Wednesday, November 4, 2009

Social Tagging to Verify Identity

Because the anonymity of the web might allow a major chunk of social network users to be dishonest, an algorithm being developed by a Duke graduate student is trying to estimate a given user's credibility by asking their friends if they're legit.

Michael Sirivianos, a PhD student in Computer Science presented FaceTrust in a talk on Tuesday.

It's a unique system he and his fellow researchers developed that uses a person's Online Social Network (OSN) and reputation among friends to verify how trustworthy they may be. He calls it "relaxed and attribute-based credentials."

In the talk entitled "On the Internet, 'Am I really not a dog?' " Michael explained the complete concept behind their system and how it could be an essential step in assessing the personality of users on social networks.

"An online world without identity credentials makes determining who to believe very difficult," Michael said.

Sites like Amazon, eBay, dating sites, Craigslist etc., might "simply ask you a question, like, if you are over 18 or not, and if you say yes, there is no other checking mechanism to determine if you are speaking the truth or not," Michael said.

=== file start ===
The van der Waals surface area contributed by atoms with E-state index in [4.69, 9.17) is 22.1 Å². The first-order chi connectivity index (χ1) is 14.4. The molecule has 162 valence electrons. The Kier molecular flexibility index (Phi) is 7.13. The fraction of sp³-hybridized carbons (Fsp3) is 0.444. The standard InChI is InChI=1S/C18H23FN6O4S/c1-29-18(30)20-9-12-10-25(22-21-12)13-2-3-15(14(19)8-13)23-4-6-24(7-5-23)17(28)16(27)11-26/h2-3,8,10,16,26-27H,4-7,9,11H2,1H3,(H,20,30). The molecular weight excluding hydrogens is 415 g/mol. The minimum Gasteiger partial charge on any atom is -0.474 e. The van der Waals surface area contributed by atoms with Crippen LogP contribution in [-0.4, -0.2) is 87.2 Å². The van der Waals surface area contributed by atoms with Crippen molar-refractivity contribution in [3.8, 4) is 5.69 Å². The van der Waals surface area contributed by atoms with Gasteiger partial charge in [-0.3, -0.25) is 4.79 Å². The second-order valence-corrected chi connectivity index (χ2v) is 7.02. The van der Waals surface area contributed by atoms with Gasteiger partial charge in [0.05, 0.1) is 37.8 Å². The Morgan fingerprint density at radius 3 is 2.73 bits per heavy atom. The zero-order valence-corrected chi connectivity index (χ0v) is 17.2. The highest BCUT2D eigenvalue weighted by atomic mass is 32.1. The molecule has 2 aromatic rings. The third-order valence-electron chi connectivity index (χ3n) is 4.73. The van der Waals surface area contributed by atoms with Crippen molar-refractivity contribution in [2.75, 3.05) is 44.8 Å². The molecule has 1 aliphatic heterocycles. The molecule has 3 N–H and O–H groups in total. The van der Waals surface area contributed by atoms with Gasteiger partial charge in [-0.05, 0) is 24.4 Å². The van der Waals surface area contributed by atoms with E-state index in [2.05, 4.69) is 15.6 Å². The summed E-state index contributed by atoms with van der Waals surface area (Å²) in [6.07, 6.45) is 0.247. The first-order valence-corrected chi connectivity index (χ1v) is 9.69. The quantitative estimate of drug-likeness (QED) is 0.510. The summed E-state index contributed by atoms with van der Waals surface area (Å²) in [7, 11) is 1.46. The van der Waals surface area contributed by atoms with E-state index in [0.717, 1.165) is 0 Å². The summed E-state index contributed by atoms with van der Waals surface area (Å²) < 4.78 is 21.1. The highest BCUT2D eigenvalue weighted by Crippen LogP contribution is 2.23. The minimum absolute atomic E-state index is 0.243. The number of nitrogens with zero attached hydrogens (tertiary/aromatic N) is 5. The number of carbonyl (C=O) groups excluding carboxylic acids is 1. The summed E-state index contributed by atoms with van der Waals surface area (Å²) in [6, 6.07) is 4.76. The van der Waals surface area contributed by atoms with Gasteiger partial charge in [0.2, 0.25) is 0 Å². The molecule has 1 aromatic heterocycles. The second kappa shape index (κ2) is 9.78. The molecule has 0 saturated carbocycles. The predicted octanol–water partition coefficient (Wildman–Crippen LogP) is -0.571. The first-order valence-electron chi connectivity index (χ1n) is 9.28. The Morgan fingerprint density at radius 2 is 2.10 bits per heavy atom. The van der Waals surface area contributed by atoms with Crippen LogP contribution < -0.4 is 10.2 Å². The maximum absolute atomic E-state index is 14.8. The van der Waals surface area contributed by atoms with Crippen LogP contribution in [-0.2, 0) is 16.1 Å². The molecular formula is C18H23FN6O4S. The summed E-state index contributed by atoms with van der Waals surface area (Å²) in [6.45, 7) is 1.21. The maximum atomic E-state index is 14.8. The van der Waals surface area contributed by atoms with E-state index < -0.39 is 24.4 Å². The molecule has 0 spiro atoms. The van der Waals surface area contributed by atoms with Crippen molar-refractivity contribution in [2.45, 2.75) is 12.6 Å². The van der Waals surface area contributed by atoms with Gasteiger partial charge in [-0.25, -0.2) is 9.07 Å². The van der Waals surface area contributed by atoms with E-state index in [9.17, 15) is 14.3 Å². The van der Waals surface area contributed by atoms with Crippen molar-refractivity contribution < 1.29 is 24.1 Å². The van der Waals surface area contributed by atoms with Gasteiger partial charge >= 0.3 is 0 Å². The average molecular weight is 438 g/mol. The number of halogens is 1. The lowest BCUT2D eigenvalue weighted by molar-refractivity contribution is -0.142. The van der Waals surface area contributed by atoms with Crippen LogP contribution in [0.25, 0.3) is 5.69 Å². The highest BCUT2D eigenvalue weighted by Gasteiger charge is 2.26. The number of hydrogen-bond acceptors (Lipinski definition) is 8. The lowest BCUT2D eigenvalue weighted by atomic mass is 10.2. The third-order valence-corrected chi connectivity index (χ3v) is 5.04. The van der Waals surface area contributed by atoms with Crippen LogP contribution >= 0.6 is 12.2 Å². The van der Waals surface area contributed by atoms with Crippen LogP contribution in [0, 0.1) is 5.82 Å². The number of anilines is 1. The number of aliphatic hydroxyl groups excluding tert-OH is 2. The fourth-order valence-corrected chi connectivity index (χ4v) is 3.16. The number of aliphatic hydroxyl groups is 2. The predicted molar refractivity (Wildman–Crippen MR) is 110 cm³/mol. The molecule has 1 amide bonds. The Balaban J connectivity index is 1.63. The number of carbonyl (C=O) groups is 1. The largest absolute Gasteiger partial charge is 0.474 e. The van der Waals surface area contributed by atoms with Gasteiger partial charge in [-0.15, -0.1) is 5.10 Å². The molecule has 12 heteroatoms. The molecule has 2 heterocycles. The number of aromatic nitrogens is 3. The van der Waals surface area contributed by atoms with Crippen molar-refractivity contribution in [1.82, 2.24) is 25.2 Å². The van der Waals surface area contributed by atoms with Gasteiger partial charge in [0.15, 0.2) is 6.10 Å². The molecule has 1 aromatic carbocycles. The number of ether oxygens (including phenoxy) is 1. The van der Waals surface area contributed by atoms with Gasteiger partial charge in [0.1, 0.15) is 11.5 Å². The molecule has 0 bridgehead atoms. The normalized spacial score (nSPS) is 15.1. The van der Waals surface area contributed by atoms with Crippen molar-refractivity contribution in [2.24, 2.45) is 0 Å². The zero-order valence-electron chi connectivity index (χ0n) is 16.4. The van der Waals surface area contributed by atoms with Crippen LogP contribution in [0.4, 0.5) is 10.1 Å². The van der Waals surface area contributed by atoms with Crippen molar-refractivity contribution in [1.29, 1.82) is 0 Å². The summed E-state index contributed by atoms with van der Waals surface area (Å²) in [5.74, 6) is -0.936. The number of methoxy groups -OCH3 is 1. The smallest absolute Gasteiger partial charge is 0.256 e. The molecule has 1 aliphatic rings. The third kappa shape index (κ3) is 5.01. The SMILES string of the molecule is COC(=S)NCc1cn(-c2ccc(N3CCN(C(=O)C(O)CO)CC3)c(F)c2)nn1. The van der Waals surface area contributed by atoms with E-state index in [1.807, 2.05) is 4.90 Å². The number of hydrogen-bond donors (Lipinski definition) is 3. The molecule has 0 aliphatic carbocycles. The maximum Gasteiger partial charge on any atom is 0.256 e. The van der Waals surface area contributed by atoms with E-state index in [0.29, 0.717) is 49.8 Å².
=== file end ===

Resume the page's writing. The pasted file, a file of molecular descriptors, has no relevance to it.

The approach that Michael and his team took in solving this problem is inspired by the wisdom of crowds-- the power of user feedback. FaceTrust employs "crowd vetting," i.e., using feedback from friends to determine whether an online user's statement or assertion may be credible.

"Online Social Network users tag/vote for their friends' verifiable identity assertions. These OSN providers issue credentials on the user's assertions," Michael explained.

"We do tagging using a concept called social tagging. Currently, we use Games With a Purpose to assess the credentials. Basically, a combination of fun and serious (useful) assertions are presented to the user's friend, and they vote for a yes or no," Michael added.

Since FaceTrust utilizes OSN and friend feedback as reliable sources, it is successful in providing probabilistic assurances of a user's credibility.

"Of course a number of concerns come up- there can be dishonest users, credentials can be forged, and maybe the users don't even tag at all. Also, we need to preserve the privacy of taggers and preserve anonymity of users that present credentials."

To ensure that the feedback from only honest users is weighted in the algorithm, only friends of that user on that network can tag a user. Friending can be seen as a form of trust with high probability.

The algorithm also assumes that most honest users have friends who will not tag their honest assertions about themselves as false.